Family Law: A Review of Selected Issues



The report provides a broad, general discussion of issues relating to: child support, including enforcement measures and fatherhood initiatives to assist low-income fathers who are unable to meet their child support obligations; child custody and visitation; and marital property division.


Frequently Asked Questions

A. Should Hawaii's child support guidelines be revised?

There is considerable agreement among commentators that child support orders, based upon state guidelines, generally are too low. However, the mandated four-year review process is underway for the Hawaii child support guidelines, with the final report of the review committee due to be completed in 2002. Consequently, the Bureau recommends no action at this time with respect to child support guidelines, pending the outcome of the report by the child support guidelines review committee.

B. There have been a number of complaints by custodial parents and obligors concerning the Child Support Enforcement Agency (CSEA) and the CSEA's automatic child support enforcement (KEIKI) system; should changes be made to the CSEA or to its operations?

The Auditor is conducting a comprehensive study of the CSEA's automatic child support enforcement (KEIKI) system, pursuant to section 41 of Act 259, Session Laws of Hawaii 2001, with the final report due to the Legislature prior to the commencement of the 2002 Regular Session. Given the intended comprehensiveness of the Auditor's study, the Bureau believes any recommendations concerning changes to the CSEA or its operations should await the outcome of the study.

C. Should publicly funded fatherhood initiatives be adopted in Hawaii?

A number of jurisdictions appear to be having considerable success with programs focusing on training, employment, and other assistance to low-income fathers who are unable to pay their child support obligations, and support for fatherhood initiatives appears to be building on a national level. At present, public assistance services provided in the State are parent-focused, not gender-biased, pursuant to Act 301, Session Laws of Hawaii 2001. Moreover, Act 301's emphasis on eliminating preferences that favor one parent over the other, may preclude adoption in Hawaii of fatherhood initiatives by state or county agencies. If the Legislature considers adopting fatherhood initiatives, the Bureau recommends that it revisit the language in Act 301 to ensure no conflict exists. Furthermore, if the Legislature is interested in pursuing such initiatives, the Bureau notes that the National Conference of State Legislature's Nurturing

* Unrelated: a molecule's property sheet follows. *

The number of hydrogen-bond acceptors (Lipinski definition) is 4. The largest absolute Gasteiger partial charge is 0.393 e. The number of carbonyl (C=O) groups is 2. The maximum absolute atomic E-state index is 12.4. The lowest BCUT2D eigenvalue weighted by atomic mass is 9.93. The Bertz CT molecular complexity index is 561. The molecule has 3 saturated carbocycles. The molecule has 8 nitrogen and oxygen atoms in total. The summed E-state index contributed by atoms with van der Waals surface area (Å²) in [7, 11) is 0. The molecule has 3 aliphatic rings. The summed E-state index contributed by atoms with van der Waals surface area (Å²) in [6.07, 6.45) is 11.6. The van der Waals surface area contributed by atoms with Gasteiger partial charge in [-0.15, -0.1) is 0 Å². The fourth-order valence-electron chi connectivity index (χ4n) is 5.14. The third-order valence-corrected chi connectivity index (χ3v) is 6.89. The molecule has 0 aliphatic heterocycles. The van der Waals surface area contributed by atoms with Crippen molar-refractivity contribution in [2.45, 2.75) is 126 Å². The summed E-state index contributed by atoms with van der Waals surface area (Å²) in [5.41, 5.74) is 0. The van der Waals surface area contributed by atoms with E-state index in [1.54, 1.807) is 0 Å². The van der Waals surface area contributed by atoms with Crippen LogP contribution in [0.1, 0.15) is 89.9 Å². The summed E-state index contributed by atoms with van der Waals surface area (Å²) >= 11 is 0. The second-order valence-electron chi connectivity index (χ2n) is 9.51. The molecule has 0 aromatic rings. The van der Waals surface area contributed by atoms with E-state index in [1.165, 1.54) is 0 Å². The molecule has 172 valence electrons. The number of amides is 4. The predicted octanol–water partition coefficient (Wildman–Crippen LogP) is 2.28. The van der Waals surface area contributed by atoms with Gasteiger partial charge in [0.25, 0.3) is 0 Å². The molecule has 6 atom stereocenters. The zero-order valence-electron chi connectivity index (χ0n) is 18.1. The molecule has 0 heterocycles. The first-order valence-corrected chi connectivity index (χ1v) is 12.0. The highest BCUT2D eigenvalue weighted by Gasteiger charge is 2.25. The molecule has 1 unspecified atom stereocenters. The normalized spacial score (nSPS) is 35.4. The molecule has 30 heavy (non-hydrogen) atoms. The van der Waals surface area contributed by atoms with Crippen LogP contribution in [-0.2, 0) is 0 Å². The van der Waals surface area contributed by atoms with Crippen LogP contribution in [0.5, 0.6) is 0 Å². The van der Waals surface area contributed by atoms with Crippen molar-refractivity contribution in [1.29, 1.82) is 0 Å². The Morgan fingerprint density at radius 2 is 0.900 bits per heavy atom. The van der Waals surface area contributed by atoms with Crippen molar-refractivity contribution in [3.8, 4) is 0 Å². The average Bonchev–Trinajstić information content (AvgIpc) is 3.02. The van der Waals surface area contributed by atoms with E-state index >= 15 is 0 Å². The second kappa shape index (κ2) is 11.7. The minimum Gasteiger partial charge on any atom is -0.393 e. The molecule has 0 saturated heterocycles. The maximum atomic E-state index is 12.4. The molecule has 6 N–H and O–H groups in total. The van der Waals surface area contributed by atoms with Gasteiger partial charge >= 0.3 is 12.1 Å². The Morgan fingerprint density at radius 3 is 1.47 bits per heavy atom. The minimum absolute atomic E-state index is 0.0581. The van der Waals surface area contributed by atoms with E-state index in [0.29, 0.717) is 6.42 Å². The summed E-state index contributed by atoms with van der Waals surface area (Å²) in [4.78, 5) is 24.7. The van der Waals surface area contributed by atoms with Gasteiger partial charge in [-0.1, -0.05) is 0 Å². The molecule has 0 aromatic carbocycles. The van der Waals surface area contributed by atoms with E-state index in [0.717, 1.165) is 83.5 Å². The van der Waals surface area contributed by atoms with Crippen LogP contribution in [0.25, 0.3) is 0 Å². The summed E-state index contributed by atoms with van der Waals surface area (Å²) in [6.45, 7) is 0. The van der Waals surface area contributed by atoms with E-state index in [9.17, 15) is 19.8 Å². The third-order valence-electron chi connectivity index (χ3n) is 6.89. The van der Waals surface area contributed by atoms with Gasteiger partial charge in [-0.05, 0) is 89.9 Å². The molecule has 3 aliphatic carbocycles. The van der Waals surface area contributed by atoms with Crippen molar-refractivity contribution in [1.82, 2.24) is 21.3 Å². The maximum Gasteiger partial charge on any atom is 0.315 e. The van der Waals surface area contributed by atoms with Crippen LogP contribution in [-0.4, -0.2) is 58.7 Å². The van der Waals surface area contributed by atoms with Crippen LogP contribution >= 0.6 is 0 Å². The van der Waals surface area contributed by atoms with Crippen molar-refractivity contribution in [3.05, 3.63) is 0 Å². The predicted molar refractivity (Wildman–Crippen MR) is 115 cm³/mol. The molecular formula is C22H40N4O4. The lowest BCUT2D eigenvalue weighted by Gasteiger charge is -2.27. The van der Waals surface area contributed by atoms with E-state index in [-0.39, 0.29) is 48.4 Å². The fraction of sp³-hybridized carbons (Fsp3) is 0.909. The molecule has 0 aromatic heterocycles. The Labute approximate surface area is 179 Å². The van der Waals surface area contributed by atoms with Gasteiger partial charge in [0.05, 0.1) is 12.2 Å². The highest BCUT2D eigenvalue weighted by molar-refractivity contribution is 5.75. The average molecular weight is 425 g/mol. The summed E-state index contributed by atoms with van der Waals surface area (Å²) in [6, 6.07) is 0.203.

Responsible Families Project provides informed assistance, including free onsite technical assistance, to policymakers in this area, as well as with other relevant issues such as child support, child custody, and visitation.

D. Should the Legislature adopt the Uniform Child Custody Jurisdiction and Enforcement Act (UCCJEA)?

The UCCJEA is a revision of the Uniform Child Custody Jurisdiction Act (UCCJA) of 1968, to achieve conformity with more recent federal statutes and greater uniformity among the varying jurisdictions' custody proceedings and enforcement procedures. The Bureau recommends that the Legislature closely consider enactment of the major provisions of the UCCJEA.